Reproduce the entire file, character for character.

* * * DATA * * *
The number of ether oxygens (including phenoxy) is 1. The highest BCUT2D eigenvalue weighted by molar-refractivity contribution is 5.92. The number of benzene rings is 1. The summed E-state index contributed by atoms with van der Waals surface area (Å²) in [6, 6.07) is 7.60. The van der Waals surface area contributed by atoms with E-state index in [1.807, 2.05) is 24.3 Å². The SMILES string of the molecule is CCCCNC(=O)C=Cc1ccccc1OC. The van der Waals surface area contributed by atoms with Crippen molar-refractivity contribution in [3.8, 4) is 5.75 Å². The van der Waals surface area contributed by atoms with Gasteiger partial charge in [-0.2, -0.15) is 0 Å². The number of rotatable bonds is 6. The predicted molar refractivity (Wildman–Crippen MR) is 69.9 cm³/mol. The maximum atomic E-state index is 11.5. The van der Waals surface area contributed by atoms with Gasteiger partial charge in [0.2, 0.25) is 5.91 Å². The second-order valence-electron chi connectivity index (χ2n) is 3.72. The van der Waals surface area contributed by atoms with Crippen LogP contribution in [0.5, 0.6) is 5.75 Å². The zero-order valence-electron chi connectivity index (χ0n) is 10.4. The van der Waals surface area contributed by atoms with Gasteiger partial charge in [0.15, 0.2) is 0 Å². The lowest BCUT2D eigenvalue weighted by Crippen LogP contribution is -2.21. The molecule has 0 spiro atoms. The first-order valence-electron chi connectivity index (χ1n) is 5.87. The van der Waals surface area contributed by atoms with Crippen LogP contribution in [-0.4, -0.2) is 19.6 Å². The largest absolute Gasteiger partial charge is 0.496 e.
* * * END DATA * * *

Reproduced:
The number of ether oxygens (including phenoxy) is 1. The highest BCUT2D eigenvalue weighted by molar-refractivity contribution is 5.92. The number of benzene rings is 1. The summed E-state index contributed by atoms with van der Waals surface area (Å²) in [6, 6.07) is 7.60. The van der Waals surface area contributed by atoms with E-state index in [1.807, 2.05) is 24.3 Å². The SMILES string of the molecule is CCCCNC(=O)C=Cc1ccccc1OC. The van der Waals surface area contributed by atoms with Crippen molar-refractivity contribution in [3.8, 4) is 5.75 Å². The van der Waals surface area contributed by atoms with Gasteiger partial charge in [-0.2, -0.15) is 0 Å². The number of rotatable bonds is 6. The predicted molar refractivity (Wildman–Crippen MR) is 69.9 cm³/mol. The maximum atomic E-state index is 11.5. The van der Waals surface area contributed by atoms with Gasteiger partial charge in [0.2, 0.25) is 5.91 Å². The second-order valence-electron chi connectivity index (χ2n) is 3.72. The van der Waals surface area contributed by atoms with Crippen LogP contribution in [0.5, 0.6) is 5.75 Å². The zero-order valence-electron chi connectivity index (χ0n) is 10.4. The van der Waals surface area contributed by atoms with Gasteiger partial charge in [0.15, 0.2) is 0 Å². The lowest BCUT2D eigenvalue weighted by Crippen LogP contribution is -2.21. The molecule has 0 spiro atoms. The first-order valence-electron chi connectivity index (χ1n) is 5.87. The van der Waals surface area contributed by atoms with Crippen LogP contribution in [-0.4, -0.2) is 19.6 Å². The largest absolute Gasteiger partial charge is 0.496 e.